The Center in Santa Barbara assumed a mission that cannot be defined more concisely than -the Advancement of Everything Good. At one time or another, depending upon its finances, the immediate audience, or the condition of the world and the night vapors troubling it, the Center proposed itself as an "early warning system" that would alert us to each rise in the tide of "critical issues" and the flotsam to be found thereon; as the sole locus of thought generated independently of the pressure of this world; and as the protector and civilizer of great conversation. Israel Shenker of the New York Times caught the flavor of the place during a visit there in 1969:
No subject is too vast for their attention, no project too visionary for their concern. They deal daily with concepts as grand as universal law and as remote as the uses of the most distant seabed.
In this echoing think tank, the accent is liberal and the optimism unbounded, as though words could bridge centuries of misunderstanding, and as though no communication were too difficult to establish. One of the fellows—resigned Episcopal Bishop James A. Pike . . . says that he even communicated with his dead son, an assertion that the other fellows pass over in uncharacteristic silence.
The one woman—Elisabeth Mann Borgese—perfected yet another form of communication: She says she taught her dog to type.
Robert Maynard Hutchins, who created, peopled, and presided over the Center, also redeemed its pretenses for hard coin. There was never enough money—one suspects there never could have been enough money—but there was money enough to scrape by on in a manner that had to be taken seriously, and that would prevent the light from being shut off. Hutchins apotheosized the talk into Dialogue and converted many to belief in its salvific value. He did this in much the same way that he had sold the reforms he brought to the University of Chicago. "It isn't a great Center," he often said, "merely the only one there is." He peddled the faith well because, like every successful evangelist, he believed it.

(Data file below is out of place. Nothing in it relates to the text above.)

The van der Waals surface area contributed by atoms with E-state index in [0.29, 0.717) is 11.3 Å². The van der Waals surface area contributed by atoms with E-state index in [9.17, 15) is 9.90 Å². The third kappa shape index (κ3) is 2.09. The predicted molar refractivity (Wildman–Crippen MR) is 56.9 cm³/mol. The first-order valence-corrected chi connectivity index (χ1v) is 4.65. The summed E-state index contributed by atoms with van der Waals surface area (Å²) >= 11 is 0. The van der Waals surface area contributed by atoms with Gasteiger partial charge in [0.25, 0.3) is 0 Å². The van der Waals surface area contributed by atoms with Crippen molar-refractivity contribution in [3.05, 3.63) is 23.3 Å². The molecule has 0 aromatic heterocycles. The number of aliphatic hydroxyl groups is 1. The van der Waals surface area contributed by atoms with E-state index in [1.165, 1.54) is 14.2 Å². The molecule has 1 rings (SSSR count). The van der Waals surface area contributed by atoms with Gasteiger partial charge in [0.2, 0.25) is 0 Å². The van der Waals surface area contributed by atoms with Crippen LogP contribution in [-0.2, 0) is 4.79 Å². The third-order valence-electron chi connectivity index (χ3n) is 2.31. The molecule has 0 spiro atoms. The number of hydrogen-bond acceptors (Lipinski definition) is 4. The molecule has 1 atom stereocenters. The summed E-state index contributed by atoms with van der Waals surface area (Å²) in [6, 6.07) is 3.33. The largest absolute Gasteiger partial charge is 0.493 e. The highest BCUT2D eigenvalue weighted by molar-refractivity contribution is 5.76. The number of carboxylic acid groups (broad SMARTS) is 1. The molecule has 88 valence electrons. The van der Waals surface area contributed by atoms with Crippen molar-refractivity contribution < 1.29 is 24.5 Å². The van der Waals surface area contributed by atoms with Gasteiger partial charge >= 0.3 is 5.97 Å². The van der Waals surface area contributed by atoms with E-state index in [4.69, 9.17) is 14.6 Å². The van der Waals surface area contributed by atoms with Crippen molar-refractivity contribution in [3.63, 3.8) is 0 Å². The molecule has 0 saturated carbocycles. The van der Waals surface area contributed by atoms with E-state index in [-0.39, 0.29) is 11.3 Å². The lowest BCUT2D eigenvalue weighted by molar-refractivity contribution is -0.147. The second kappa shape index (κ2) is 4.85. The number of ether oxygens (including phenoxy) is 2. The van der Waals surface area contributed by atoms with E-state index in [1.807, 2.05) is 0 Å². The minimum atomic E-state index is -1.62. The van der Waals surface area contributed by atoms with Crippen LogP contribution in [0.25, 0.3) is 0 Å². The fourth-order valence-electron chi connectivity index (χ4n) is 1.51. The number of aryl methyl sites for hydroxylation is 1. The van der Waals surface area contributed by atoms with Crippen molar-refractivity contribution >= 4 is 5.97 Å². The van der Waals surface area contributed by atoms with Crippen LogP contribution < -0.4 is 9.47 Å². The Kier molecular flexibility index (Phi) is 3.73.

An evangelist lives by words and music, but soon after death the music fades, leaving the words to the elements. To read old issues of Time and Fortune, for instance, now that the pews are empty and the Wurlitzer is silent, is to invite wonder why Henry Luce was ever conceded the power he carried, as if in a snuff box. Similarly, Robert Hutchin's's words and those written about him, reread today, make him sound like merely a slightly updated version of one of those turnof-the-century academic "presidents" who composed five-foot shelves of congealed learning and gave nostalgic seasoning to the soft-focus memoirs of New England literati. Perhaps, given the earnestness of Hutchins's contribution to the Great Books hype and other uplifts, he deserves no better. We are left, then, to ponder how he brought it off.
Hutchins became secretary of Yale University at the age of 24, dean of the Yale Law School at 29. At 30 he walked down the aisle of Rockefeller Chapel as president of the University of Chicago. He flubbed a chance to ascend to the Supreme Court by being too outspokenly pacifist on the eve of Hitler's war; then he did what needed doing to accommodate the first atomic chain reaction on the Chicago campus. Having greatly improved the university amid, as usual in everything he did, much controversy, he rewarded himself at age 46 with the self-created office of chancellor.
In 1952 Hutchins and Paul Hoffman, president of the Ford Foundation, talked Ford's trustees into springing $15 million to form what they christened the Fund for the Republic. It was intended as a kind of antitoxin to McCarthyism. In 1954, the Fund's first president, Clifford Case, a prominent Republican chosen to make sure the Fund would not cause too much trouble, resigned to run for the Senate. Hutchins then took over himself.
Hutchins rose to prominence at a time when the American veneration of expertise gave to nearly all those who enjoyed reading and who sought to live by their wits the notion that they stood as a class apart. Homegrown varieties of the mother country's learned societies sprang up, and alongside them a more passionate species of organized, ad hoc devotions to the belief that the wisdom of the intellegentsia, if bound and tightened in the right places, might stanch the flow of evil in the world. In the ministry of the Church of the American Century, the word of Reason took the place of the word of God, and the spread of learning took the place of the spread of religion.